New Jersey Gov. Chris Christie attacked his Republican presidential rivals Saturday for complaining about the CNBC debate moderators, suggesting those that were complaining were unprepared to be president.
Speaking to reporters after the Iowa Republican Party Growth and Opportunity Party at the state fairgrounds, Christie said he didn’t share the Republican National Committee’s concern over February’s scheduled NBC debate, which the party suspended Friday.
“Whatever debate they set up, I’ll show up and I’ll answer the questions that get asked, and if I think it’s a dumb question, like the other night on fantasy football, I’ll say it’s a dumb question,” Christie said. “But I’m not worried about this nearly as much as the other guys. If you can’t handle that stage, you got no chance of handling Hillary Clinton next fall and even less of a chance of being an effective president.”
Earlier at the same event Sen. Ted Cruz had drawn raucous applause by suggesting future debates be hosted by conservative personalities like Rush Limbaugh, Sean Hannity, and Mark Levin instead of the “left-wing operatives” of CNBC. “How about if you’ve never voted in a Republican primary in your life, you don’t get to moderate a Republican debate,” he said. Former Arkansas Gov. Mike Huckabee also called the debate “a train-wreck.”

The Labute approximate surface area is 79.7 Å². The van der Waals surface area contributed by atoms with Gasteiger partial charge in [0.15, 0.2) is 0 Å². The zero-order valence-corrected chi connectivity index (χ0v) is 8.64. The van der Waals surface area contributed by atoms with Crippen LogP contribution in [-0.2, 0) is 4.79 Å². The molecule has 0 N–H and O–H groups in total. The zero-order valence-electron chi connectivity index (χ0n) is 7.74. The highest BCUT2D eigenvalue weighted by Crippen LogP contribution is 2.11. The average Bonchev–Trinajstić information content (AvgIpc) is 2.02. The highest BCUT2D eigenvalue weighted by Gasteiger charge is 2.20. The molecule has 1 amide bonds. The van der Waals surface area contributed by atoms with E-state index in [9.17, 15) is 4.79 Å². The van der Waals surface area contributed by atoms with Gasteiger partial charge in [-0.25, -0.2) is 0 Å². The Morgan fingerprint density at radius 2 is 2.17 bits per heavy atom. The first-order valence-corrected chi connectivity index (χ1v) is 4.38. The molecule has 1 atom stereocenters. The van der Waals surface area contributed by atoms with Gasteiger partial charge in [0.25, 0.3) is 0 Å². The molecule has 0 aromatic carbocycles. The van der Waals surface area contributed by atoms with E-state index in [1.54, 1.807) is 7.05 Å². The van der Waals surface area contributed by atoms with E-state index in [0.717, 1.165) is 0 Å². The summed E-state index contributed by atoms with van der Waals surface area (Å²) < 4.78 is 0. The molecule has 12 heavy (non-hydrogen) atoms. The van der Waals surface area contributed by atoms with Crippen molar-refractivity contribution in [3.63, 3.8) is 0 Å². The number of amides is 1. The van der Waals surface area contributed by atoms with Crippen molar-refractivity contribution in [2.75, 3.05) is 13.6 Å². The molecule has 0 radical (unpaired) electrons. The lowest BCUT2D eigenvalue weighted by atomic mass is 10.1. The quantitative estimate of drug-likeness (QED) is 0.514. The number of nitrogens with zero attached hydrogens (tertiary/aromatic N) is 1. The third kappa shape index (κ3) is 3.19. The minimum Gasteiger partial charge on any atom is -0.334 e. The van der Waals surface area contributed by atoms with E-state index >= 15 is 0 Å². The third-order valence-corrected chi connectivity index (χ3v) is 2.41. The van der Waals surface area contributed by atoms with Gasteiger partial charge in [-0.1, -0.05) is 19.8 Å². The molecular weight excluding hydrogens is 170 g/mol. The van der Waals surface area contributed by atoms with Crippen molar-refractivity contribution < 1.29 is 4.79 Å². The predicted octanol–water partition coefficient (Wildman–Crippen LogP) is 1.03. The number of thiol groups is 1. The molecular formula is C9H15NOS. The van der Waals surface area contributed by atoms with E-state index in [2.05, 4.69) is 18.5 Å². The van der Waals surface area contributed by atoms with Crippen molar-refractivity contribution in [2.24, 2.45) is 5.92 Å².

Christie suggested such talk was counter-productive. “If Ted [Cruz] wants to spend all his time on the rules, let him handle that,” Christie said. “While he’s doing that, I’ll go out and get some of the votes he might have gotten otherwise.”
Christie’s comments come a day before many of his rivals’ campaigns are set to meet in Washington to discuss making an end-run around the Republican National Committee to push future hosting networks to accede to their demands to change the debate format.
The New Jersey governor said he wasn’t as concerned by the format as his fellow candidates. “They can talk all they want about it, have meetings or whatever, but I’m going to be working while they’re doing that and trying to win votes,” he said. “I’m not worried. Set up a debate and I’ll show up and I’ll do just fine.”
The Sunday meeting, to which RNC officials were excluded, was organized by representatives from the Donald Trump, Ben Carson, Bobby Jindal, and Lindsey Graham campaigns to discuss changes to how questions are asked of the candidates. Many campaigns and candidates have complained about the “gotcha” nature of the questions. During Wednesday’s debate, moderators asked Donald Trump if he is a “comic book version” of a presidential candidate, and at one point they were booed when they asked Ben Carson about his ties to a controversial supplements company.
Ohio Gov. John Kasich likewise suggested that the debates were poorly handled, but said he would participate in any contest. “I don’t want to spend my time talking about the process of a debate,” he said on CNN Saturday.. “However they set it up, I’ll show up and do the best I can to let people know who I am.”